One of the joys of vacation Bible school (VBS) is watching what the kids take away from the week. Having such an intense daily experience where the kids get to "do church" and learn about God outside of the ways they normally do truly does affect their lives. My kids, for instance, have been singing the songs from the week around the clock. I hear my daughter singing to herself as she lies in her bed at night, and even my barely verbal toddler has got the "na na na" chorus down. These songs, these ideas, these themes are part of their life now even if they don't fully grasp their meaning.
As an adult who knows that she will never fully understand her own faith or the ways God works in the world, I get that the kids will only partially understand what they are singing or what they are learning. But they are internalizing these ideas in a loving and safe environment. That is how God is working in their lives in the moment.
Of course, that partial understanding can be amusing at times as well. As my daughter sang a VBS song about dancing and singing for her king, I asked her who her king was. She gave me a weird look and after thinking for a moment said her brother's name. She explained that he was the person she liked to dance and sing with so he must be her king. We had a nice little chat about God being the king of kings, but I was moved that at the age of 5 she grasped the joy and exuberance of worship that song suggests far better than most of us.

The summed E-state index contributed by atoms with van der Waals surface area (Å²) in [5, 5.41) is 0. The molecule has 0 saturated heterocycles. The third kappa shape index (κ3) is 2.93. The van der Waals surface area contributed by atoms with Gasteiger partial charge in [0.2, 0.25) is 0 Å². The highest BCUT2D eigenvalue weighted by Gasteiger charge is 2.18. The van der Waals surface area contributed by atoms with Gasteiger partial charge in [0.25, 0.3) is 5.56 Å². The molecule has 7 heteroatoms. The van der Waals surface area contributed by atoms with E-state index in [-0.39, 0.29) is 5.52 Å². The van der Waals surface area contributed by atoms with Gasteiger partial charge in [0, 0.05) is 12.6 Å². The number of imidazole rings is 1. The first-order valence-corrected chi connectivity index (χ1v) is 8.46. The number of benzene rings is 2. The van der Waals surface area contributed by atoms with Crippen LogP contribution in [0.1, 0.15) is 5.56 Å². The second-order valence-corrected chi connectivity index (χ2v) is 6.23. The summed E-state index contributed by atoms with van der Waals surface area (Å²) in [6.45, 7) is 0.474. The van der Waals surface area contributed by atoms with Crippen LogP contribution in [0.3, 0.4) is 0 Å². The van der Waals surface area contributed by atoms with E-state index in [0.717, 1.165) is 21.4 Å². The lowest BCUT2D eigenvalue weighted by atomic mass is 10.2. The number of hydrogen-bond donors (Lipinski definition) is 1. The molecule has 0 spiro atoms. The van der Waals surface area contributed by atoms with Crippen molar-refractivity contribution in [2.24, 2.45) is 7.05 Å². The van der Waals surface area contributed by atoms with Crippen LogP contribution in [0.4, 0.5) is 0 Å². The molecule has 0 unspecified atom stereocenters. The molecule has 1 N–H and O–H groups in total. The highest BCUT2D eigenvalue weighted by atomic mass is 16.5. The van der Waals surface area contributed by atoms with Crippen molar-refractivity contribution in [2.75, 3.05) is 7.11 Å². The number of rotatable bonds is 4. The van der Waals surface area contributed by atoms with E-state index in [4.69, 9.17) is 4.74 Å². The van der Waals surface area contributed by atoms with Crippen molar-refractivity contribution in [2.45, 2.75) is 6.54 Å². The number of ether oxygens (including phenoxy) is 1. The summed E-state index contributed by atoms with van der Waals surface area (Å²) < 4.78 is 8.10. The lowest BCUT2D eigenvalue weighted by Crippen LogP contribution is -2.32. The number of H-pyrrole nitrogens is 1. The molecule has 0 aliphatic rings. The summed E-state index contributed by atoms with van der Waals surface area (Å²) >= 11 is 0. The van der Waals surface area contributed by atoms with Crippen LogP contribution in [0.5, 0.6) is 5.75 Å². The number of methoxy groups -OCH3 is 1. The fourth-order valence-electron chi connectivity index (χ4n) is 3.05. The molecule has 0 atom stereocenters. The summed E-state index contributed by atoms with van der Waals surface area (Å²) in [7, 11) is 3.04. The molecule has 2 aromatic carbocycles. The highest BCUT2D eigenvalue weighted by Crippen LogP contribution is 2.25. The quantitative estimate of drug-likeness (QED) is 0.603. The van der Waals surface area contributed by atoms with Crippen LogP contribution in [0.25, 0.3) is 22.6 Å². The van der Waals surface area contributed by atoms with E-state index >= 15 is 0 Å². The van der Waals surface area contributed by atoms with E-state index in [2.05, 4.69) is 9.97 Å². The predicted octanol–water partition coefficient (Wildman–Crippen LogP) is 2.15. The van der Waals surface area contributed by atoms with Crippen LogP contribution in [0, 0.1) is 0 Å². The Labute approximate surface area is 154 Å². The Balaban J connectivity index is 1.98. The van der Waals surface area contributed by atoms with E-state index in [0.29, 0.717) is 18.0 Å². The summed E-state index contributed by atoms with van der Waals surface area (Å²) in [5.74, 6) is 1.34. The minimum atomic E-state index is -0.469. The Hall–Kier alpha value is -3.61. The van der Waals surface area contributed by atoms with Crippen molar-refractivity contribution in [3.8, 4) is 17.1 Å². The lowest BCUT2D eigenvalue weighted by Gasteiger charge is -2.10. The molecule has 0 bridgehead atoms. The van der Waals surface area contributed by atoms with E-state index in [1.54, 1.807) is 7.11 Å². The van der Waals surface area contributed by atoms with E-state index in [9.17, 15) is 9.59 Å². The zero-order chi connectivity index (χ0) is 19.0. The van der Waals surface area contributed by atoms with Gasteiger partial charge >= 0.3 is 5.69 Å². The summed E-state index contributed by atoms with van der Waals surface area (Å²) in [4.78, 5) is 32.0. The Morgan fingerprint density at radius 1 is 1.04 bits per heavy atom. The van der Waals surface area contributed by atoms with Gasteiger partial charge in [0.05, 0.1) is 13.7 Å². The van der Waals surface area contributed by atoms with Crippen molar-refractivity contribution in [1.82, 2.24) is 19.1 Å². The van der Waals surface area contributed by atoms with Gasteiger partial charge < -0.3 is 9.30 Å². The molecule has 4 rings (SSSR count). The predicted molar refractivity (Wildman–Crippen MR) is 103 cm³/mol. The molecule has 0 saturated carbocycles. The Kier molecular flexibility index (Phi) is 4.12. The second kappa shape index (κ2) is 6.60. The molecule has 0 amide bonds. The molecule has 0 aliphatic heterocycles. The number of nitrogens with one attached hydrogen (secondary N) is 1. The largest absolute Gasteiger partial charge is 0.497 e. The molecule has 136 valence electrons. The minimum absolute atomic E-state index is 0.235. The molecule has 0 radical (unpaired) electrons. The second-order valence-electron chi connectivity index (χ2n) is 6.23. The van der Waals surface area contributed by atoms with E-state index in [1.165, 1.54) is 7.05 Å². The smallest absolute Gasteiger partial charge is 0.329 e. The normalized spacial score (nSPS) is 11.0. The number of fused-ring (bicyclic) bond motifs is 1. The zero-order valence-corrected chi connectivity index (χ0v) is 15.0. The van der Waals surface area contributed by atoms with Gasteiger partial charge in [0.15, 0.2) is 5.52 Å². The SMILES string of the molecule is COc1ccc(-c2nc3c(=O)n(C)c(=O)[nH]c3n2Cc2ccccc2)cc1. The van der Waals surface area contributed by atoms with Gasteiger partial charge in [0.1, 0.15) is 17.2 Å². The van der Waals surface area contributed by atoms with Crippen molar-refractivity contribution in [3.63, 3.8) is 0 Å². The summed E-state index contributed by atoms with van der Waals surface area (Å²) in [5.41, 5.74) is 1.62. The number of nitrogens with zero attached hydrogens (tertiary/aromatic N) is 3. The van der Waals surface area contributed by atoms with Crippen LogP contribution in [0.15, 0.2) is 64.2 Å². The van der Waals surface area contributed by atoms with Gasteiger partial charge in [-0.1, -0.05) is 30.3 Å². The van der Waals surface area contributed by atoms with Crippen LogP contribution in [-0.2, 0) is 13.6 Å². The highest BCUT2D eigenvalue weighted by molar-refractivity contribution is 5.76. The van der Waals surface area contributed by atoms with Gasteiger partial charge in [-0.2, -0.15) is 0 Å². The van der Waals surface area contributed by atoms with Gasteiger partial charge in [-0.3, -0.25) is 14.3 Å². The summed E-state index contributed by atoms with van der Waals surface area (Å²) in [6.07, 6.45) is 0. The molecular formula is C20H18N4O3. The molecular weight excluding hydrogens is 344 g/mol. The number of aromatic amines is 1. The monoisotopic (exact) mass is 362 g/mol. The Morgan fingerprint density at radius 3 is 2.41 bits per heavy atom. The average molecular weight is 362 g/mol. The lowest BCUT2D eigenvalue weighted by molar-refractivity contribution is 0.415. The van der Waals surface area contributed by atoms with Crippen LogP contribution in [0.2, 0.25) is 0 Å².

God is working in these kids' lives -- often in ways we don't plan or expect. Creating the space for them to experience God is, for me, at the heart of what it means to serve children. And often in helping create that space, the children in turn teach me something and draw me closer to God.
Julie Clawson is the author of Everyday Justice: The Global Impact of Our Daily Choices (IVP 2009). She blogs at julieclawson.com and emergingwomen.us.